- Downtime: Varies Depending on the Depth of Treatment
- Pain Level: Mild
- Results Duration: Long-Lasting
Several types of skin cancer
Pain, swelling, bleeding at the treatment site
Anywhere on the face and body where skin cancer has developed
Routine visits are expected within the months after treatment
Cancerous lesion is removed layer by layer, while healthy tissue is preserved
Avoid medications that increase the risk of bleeding before treatment. Topical anesthetics are provided before the procedure
Elimination of cancerous tissue
Recovery can take several weeks
Skin cancer is the most common cancer in the United States and worldwide. But when detected early, it is also the most treatable form of cancer. Specifically, Mohs surgery is widely accepted as the most successful and least invasive technique for removing certain types of skin cancer, with a cure rate of 98 to 99 percent for basal and squamous cell carcinomas.
With our new state-of-the-art facilities and a fully-equipped lab dedicated to Mohs surgery, Scherl Dermatology in Englewood Cliffs, NJ, is committed to consistently exceeding patient expectations by providing comprehensive care with the highest level of full-service skin cancer treatment.
what is mohs surgery?
Mohs surgery is the process of removing cancerous lesions layer by layer with expert precision. The surgeon continues lifting each layer until they no longer see any cancer cells. They use a microscope to examine the skin cells after removing each layer to ensure no trace is left behind. This treatment is highly effective at treating different types of skin cancer.
what are the types of skin cancer mohs surgery treats?
Mohs surgery is considered the gold standard surgical technique for the treatment of basal cell carcinoma (BCC) and squamous cell carcinoma (SCC), which are the two most common types of skin cancer. Mohs surgery is also occasionally recommended for more aggressive skin cancers such as melanoma. Mohs surgery can be used to treat an early melanoma, but it must be categorized as lentigo maligna melanoma which is a skin cancer that stays close to the surface of the skin for a certain time.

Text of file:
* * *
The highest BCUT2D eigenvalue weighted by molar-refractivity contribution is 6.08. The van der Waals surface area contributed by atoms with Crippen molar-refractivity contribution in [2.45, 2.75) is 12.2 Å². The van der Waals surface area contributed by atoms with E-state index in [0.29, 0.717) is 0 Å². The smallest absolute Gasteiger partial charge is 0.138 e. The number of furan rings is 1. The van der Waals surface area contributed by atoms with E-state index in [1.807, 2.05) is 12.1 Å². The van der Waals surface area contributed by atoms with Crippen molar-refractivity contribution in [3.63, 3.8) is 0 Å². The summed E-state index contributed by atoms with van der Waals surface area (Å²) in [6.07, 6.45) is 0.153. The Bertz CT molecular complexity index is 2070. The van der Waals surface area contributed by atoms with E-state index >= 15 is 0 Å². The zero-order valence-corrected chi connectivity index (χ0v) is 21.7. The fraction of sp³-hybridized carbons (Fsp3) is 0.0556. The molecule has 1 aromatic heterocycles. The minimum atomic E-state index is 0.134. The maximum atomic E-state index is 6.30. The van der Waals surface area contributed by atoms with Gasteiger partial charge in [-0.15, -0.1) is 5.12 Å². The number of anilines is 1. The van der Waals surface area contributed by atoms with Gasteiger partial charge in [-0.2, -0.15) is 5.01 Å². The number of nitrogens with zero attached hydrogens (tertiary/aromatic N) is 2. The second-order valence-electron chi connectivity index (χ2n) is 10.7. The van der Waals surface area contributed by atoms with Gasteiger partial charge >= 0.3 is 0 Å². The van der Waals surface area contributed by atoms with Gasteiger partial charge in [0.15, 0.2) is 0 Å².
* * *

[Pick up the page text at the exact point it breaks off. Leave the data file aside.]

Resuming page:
Generally, Mohs surgery is ideal for the following situations:
- Skin cancer appears near cosmetically important areas or critical areas with vital function and little tissue beneath (e.g., eyelids, nose, ears, scalp, hands, feet, and genitals)
- Skin cancer was treated and has returned
- Skin cancer is large and aggressive
- Skin lesions have uneven or indistinct edges
How is mohs surgery performed?
Mohs surgery is a very precise procedure. A dermatologic surgeon will first mark the skin to outline the lesion and to map the affected area, followed by the injection of a local anesthetic into the skin cancer site. The surgeon will then use a scalpel to gently remove the tumor, along with one layer of tissue from around it. The tumor and tissue will be taken for analysis while the patient waits. If cancer is found after the samples have been analyzed under a microscope, an additional layer of tissue will be removed from the exact area where the malignancy was found. This process is repeated until all cancerous tissue has been removed and no more cancer cells are detected.
Mohs surgery, therefore, requires extensive training and skill. The procedure is performed by doctors who are trained to fulfill three crucial roles:
- The surgeon who maps the lesion and removes the layers of cancerous tissue
- The pathologist who sections and analyzes the specimens
- The surgeon who closes and reconstructs the wound
What are the benefits of Mohs surgery
It Minimizes Scarring